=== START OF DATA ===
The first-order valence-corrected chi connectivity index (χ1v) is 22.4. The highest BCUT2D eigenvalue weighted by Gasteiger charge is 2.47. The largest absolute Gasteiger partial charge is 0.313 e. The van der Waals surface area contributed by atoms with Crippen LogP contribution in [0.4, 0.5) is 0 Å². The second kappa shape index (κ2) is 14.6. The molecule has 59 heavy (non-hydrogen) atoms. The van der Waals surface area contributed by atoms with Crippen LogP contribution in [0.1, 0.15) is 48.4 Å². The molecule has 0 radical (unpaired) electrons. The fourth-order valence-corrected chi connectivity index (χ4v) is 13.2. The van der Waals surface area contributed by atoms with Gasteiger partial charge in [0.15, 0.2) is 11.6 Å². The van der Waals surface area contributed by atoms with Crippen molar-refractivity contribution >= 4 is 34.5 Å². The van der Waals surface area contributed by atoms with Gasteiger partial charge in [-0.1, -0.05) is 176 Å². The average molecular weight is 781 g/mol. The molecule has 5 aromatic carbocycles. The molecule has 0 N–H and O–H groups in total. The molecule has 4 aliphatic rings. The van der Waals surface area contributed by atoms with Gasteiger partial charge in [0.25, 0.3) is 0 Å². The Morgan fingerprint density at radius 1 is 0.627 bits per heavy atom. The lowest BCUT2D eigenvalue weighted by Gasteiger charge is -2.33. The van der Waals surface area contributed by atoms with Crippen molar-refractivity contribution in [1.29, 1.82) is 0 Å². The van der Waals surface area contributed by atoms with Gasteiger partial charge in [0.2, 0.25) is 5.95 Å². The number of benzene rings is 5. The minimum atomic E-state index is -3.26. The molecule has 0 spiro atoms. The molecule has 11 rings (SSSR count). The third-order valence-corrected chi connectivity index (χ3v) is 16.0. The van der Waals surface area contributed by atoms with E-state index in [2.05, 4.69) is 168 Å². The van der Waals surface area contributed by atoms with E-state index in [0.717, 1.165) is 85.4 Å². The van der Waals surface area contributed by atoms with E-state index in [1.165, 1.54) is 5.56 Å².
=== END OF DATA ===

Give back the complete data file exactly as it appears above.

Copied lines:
The first-order valence-corrected chi connectivity index (χ1v) is 22.4. The highest BCUT2D eigenvalue weighted by Gasteiger charge is 2.47. The largest absolute Gasteiger partial charge is 0.313 e. The van der Waals surface area contributed by atoms with Crippen LogP contribution in [0.4, 0.5) is 0 Å². The second kappa shape index (κ2) is 14.6. The molecule has 59 heavy (non-hydrogen) atoms. The van der Waals surface area contributed by atoms with Crippen LogP contribution in [0.1, 0.15) is 48.4 Å². The molecule has 0 radical (unpaired) electrons. The fourth-order valence-corrected chi connectivity index (χ4v) is 13.2. The van der Waals surface area contributed by atoms with Gasteiger partial charge in [0.15, 0.2) is 11.6 Å². The van der Waals surface area contributed by atoms with Crippen molar-refractivity contribution >= 4 is 34.5 Å². The van der Waals surface area contributed by atoms with Gasteiger partial charge in [-0.1, -0.05) is 176 Å². The average molecular weight is 781 g/mol. The molecule has 5 aromatic carbocycles. The molecule has 0 N–H and O–H groups in total. The molecule has 4 aliphatic rings. The van der Waals surface area contributed by atoms with Gasteiger partial charge in [0.25, 0.3) is 0 Å². The Morgan fingerprint density at radius 1 is 0.627 bits per heavy atom. The lowest BCUT2D eigenvalue weighted by Gasteiger charge is -2.33. The van der Waals surface area contributed by atoms with Crippen molar-refractivity contribution in [1.29, 1.82) is 0 Å². The van der Waals surface area contributed by atoms with Gasteiger partial charge in [0.2, 0.25) is 5.95 Å². The number of benzene rings is 5. The minimum atomic E-state index is -3.26. The molecule has 0 spiro atoms. The molecule has 11 rings (SSSR count). The third-order valence-corrected chi connectivity index (χ3v) is 16.0. The van der Waals surface area contributed by atoms with E-state index in [2.05, 4.69) is 168 Å². The van der Waals surface area contributed by atoms with E-state index in [0.717, 1.165) is 85.4 Å². The van der Waals surface area contributed by atoms with E-state index in [1.165, 1.54) is 5.56 Å².